In the crop production system of Bangladesh, the period from October to March next year is called Rabi season. This season is the main season for field crop production. Due to the fact that there is not much natural hostility in this season, the crop production is safe and uninterrupted. The main food grains in this season are Boro paddy as well as major spices like wheat, maize, potato, pulses and oilseeds, onion, garlic, chilli. Every farming family spends busy time in this season. But farmers have to stay at home, cannot collect, store and sell their product. If the field crops are not properly cared for, it will have an adverse impact on agriculture.
Unfortunately, the advent of corona was a time when the country's popular seasonal fruit mango and litchi production period began. According to the Bangladesh Ministry of Agriculture, Chapainawabganj produces an average of 7 lakh 66 thousand 930 metric tons of mango every year in Bangladesh. About 2 lakh metric tons is produced in Chapainawabganjdistrict,which known as the capital of mango.According to the Bangladesh Bureau of Statistics (BBS) (2019), Mango is being cultivated in 32,000 hectares or 6,195 acres of land in the country.
In this situation, the measures that need to be taken to make agriculture sustainable in the interest of food security and poverty alleviation, such as:
First, a concerted effort by farmers and buyers is needed to implement and expand sustainable agricultural systems. Innovative agricultural measures need to be taken to reduce soil fertility, use of groundwater, as well as use of harmful fertilizers and pesticides. In this regard, in the light of SDG 2030, Vision 2021 and Vision 2041, the National Agricultural Policy, 7th Five Year Plan, Sustainable Development Goals, Delta Plan: 2100 and other action plans must be fully implemented.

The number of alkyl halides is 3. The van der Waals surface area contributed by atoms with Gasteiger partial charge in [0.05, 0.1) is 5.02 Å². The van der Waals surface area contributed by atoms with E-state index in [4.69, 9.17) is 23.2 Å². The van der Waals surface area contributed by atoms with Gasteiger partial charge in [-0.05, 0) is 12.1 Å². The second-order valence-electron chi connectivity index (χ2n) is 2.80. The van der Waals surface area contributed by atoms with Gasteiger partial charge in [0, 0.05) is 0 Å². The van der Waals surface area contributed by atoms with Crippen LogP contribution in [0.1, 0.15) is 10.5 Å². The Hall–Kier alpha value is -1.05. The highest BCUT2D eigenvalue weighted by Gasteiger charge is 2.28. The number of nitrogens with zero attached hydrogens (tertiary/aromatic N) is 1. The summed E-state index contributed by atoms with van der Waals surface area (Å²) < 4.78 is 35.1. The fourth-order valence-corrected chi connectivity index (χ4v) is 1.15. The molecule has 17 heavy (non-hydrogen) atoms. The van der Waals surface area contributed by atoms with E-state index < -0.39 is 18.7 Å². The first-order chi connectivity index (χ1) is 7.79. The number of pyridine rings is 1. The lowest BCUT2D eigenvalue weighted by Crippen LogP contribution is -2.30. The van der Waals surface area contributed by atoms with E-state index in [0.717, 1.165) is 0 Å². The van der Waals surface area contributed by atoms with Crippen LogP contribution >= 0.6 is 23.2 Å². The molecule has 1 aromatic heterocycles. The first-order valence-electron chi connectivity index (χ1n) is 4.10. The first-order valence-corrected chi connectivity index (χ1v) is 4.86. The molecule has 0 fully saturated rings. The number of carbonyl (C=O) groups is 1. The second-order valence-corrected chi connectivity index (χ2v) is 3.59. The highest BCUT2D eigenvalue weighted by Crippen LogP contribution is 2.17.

Secondly, the government should provide emergency financial assistance to the professionals involved in the sector, i.e. provide direct financial assistance to the farmers during the covid-19 period. In the meantime, the government has set up a refinancing scheme of Tk 3,000 (three thousand) crore 2020 from Bangladesh Bank's own funds for low-income professionals, farmers and marginal / small traders affected by the Novel Corona virus. However, the government has issued low interest rates for farmers which should be interest free and without collateral. Otherwise the term of the scheme can be extended from 3 years to 5 years.
Third, Adequate availability of necessary agricultural inputs, seeds, fertilizers, pesticides, irrigation management and other agricultural implements should be ensured at the right time after the corona crisis.
Finally, the import of agricultural inputs, the import-export of food products and the internal market system of agricultural inputs should be maintained. In this case, the inter-coordination of the Ministry of Agriculture, Commerce and Food needs to be strengthened.
And of course buyers or traders need to have the mentality of buying 'quality-based' agricultural products. In other words, farmers who produce environmentally friendly agricultural products using sustainable farming methods should be interested in marketing their products.
(Forhad H Majumder is a student of Dept. of Development Economics, Dhaka School of Economics, University of Dhaka).